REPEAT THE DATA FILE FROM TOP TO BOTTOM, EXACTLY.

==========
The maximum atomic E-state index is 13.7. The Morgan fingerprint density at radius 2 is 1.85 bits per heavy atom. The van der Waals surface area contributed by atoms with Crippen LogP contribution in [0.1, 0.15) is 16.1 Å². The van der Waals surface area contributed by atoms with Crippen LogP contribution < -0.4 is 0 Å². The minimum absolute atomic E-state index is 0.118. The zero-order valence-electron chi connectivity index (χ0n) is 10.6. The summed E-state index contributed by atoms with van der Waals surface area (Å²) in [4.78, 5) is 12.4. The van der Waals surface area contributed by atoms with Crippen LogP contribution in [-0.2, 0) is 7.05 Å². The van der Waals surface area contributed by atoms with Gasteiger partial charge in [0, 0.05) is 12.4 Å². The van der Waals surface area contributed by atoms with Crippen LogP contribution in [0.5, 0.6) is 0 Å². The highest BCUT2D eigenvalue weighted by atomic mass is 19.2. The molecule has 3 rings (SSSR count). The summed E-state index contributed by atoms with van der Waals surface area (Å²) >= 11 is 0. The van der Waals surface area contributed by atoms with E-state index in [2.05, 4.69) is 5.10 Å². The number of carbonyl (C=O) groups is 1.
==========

The maximum atomic E-state index is 13.7. The Morgan fingerprint density at radius 2 is 1.85 bits per heavy atom. The van der Waals surface area contributed by atoms with Crippen LogP contribution in [0.1, 0.15) is 16.1 Å². The van der Waals surface area contributed by atoms with Crippen LogP contribution < -0.4 is 0 Å². The minimum absolute atomic E-state index is 0.118. The zero-order valence-electron chi connectivity index (χ0n) is 10.6. The summed E-state index contributed by atoms with van der Waals surface area (Å²) in [4.78, 5) is 12.4. The van der Waals surface area contributed by atoms with Crippen LogP contribution in [-0.2, 0) is 7.05 Å². The van der Waals surface area contributed by atoms with Gasteiger partial charge in [0, 0.05) is 12.4 Å². The van der Waals surface area contributed by atoms with Crippen LogP contribution in [0.5, 0.6) is 0 Å². The highest BCUT2D eigenvalue weighted by atomic mass is 19.2. The molecule has 3 rings (SSSR count). The summed E-state index contributed by atoms with van der Waals surface area (Å²) >= 11 is 0. The van der Waals surface area contributed by atoms with E-state index in [2.05, 4.69) is 5.10 Å². The number of carbonyl (C=O) groups is 1.